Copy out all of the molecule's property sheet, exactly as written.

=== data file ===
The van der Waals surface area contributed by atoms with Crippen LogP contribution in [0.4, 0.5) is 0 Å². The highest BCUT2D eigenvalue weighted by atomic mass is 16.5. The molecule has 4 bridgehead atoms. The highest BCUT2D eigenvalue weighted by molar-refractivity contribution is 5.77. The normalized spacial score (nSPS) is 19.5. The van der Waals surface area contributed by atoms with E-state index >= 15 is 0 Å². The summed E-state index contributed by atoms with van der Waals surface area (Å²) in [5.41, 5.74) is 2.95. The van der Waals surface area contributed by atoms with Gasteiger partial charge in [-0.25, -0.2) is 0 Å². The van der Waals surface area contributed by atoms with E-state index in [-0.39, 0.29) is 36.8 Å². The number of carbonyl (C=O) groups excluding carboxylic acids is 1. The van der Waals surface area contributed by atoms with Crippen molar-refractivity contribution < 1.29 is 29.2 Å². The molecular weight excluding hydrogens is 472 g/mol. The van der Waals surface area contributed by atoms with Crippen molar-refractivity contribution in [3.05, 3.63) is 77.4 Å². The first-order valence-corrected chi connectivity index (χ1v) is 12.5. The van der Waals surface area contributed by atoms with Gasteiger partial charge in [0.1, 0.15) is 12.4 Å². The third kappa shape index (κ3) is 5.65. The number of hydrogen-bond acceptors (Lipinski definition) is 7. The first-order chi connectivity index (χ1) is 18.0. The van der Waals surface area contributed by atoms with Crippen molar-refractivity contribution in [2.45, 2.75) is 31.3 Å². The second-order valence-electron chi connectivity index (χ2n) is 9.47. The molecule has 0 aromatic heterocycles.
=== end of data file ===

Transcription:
The van der Waals surface area contributed by atoms with Crippen LogP contribution in [0.4, 0.5) is 0 Å². The highest BCUT2D eigenvalue weighted by atomic mass is 16.5. The molecule has 4 bridgehead atoms. The highest BCUT2D eigenvalue weighted by molar-refractivity contribution is 5.77. The normalized spacial score (nSPS) is 19.5. The van der Waals surface area contributed by atoms with E-state index >= 15 is 0 Å². The summed E-state index contributed by atoms with van der Waals surface area (Å²) in [5.41, 5.74) is 2.95. The van der Waals surface area contributed by atoms with Gasteiger partial charge in [-0.25, -0.2) is 0 Å². The van der Waals surface area contributed by atoms with E-state index in [-0.39, 0.29) is 36.8 Å². The number of carbonyl (C=O) groups excluding carboxylic acids is 1. The van der Waals surface area contributed by atoms with Crippen molar-refractivity contribution < 1.29 is 29.2 Å². The molecular weight excluding hydrogens is 472 g/mol. The van der Waals surface area contributed by atoms with Crippen molar-refractivity contribution in [3.05, 3.63) is 77.4 Å². The first-order valence-corrected chi connectivity index (χ1v) is 12.5. The van der Waals surface area contributed by atoms with Gasteiger partial charge in [0.1, 0.15) is 12.4 Å². The third kappa shape index (κ3) is 5.65. The number of hydrogen-bond acceptors (Lipinski definition) is 7. The first-order chi connectivity index (χ1) is 18.0. The van der Waals surface area contributed by atoms with Crippen molar-refractivity contribution in [2.45, 2.75) is 31.3 Å². The second-order valence-electron chi connectivity index (χ2n) is 9.47. The molecule has 0 aromatic heterocycles.